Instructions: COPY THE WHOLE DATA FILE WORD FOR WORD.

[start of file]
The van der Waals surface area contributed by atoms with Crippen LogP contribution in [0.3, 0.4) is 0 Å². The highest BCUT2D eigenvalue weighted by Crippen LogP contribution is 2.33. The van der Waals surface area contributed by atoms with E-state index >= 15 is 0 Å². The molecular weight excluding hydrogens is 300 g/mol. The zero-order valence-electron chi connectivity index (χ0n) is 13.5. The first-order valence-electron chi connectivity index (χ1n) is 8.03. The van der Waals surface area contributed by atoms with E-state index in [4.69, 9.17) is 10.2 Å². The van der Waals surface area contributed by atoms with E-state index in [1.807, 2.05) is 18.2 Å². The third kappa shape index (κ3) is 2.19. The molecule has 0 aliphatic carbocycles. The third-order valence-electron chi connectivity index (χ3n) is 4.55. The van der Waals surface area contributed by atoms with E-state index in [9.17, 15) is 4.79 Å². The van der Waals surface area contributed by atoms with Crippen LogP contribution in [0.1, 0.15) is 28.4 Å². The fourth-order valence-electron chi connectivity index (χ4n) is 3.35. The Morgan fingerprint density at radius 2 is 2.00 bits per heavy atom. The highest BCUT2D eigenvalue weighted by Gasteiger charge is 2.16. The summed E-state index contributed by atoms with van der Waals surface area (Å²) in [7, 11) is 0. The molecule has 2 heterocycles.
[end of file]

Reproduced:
The van der Waals surface area contributed by atoms with Crippen LogP contribution in [0.3, 0.4) is 0 Å². The highest BCUT2D eigenvalue weighted by Crippen LogP contribution is 2.33. The van der Waals surface area contributed by atoms with E-state index >= 15 is 0 Å². The molecular weight excluding hydrogens is 300 g/mol. The zero-order valence-electron chi connectivity index (χ0n) is 13.5. The first-order valence-electron chi connectivity index (χ1n) is 8.03. The van der Waals surface area contributed by atoms with E-state index in [4.69, 9.17) is 10.2 Å². The van der Waals surface area contributed by atoms with E-state index in [1.807, 2.05) is 18.2 Å². The third kappa shape index (κ3) is 2.19. The molecule has 0 aliphatic carbocycles. The third-order valence-electron chi connectivity index (χ3n) is 4.55. The van der Waals surface area contributed by atoms with E-state index in [9.17, 15) is 4.79 Å². The van der Waals surface area contributed by atoms with Crippen LogP contribution in [0.1, 0.15) is 28.4 Å². The fourth-order valence-electron chi connectivity index (χ4n) is 3.35. The Morgan fingerprint density at radius 2 is 2.00 bits per heavy atom. The highest BCUT2D eigenvalue weighted by Gasteiger charge is 2.16. The summed E-state index contributed by atoms with van der Waals surface area (Å²) in [7, 11) is 0. The molecule has 2 heterocycles.